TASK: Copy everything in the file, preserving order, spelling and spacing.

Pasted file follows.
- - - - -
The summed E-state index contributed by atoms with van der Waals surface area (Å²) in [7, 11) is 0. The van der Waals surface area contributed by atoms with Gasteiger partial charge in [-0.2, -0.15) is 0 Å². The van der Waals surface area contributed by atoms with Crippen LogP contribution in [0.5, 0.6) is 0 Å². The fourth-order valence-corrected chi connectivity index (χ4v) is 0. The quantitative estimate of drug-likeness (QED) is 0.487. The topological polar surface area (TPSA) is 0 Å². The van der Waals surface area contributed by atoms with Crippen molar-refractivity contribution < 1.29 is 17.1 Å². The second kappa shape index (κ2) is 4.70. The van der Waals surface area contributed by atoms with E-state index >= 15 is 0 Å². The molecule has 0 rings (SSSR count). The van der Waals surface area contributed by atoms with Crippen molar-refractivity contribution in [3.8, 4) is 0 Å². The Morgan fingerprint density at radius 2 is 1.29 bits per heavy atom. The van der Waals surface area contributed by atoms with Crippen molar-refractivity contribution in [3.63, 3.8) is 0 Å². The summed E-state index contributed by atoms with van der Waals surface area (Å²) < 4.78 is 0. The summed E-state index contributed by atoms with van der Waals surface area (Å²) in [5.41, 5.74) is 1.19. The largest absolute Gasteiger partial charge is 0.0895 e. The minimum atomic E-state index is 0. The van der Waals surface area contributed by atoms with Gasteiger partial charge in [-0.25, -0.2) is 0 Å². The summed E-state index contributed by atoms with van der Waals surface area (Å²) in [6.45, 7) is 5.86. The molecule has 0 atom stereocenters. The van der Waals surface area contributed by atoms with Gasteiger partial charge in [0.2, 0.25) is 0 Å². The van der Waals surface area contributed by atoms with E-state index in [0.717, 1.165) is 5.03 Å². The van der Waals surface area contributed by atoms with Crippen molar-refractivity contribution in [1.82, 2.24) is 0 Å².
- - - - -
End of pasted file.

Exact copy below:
The summed E-state index contributed by atoms with van der Waals surface area (Å²) in [7, 11) is 0. The van der Waals surface area contributed by atoms with Gasteiger partial charge in [-0.2, -0.15) is 0 Å². The van der Waals surface area contributed by atoms with Crippen LogP contribution in [0.5, 0.6) is 0 Å². The fourth-order valence-corrected chi connectivity index (χ4v) is 0. The quantitative estimate of drug-likeness (QED) is 0.487. The topological polar surface area (TPSA) is 0 Å². The van der Waals surface area contributed by atoms with Crippen molar-refractivity contribution < 1.29 is 17.1 Å². The second kappa shape index (κ2) is 4.70. The van der Waals surface area contributed by atoms with E-state index >= 15 is 0 Å². The molecule has 0 rings (SSSR count). The van der Waals surface area contributed by atoms with Crippen molar-refractivity contribution in [3.8, 4) is 0 Å². The Morgan fingerprint density at radius 2 is 1.29 bits per heavy atom. The van der Waals surface area contributed by atoms with Crippen molar-refractivity contribution in [3.63, 3.8) is 0 Å². The summed E-state index contributed by atoms with van der Waals surface area (Å²) < 4.78 is 0. The summed E-state index contributed by atoms with van der Waals surface area (Å²) in [5.41, 5.74) is 1.19. The largest absolute Gasteiger partial charge is 0.0895 e. The minimum atomic E-state index is 0. The van der Waals surface area contributed by atoms with Gasteiger partial charge in [-0.25, -0.2) is 0 Å². The summed E-state index contributed by atoms with van der Waals surface area (Å²) in [6.45, 7) is 5.86. The molecule has 0 atom stereocenters. The van der Waals surface area contributed by atoms with Gasteiger partial charge in [0.2, 0.25) is 0 Å². The van der Waals surface area contributed by atoms with E-state index in [0.717, 1.165) is 5.03 Å². The van der Waals surface area contributed by atoms with Crippen molar-refractivity contribution in [1.82, 2.24) is 0 Å².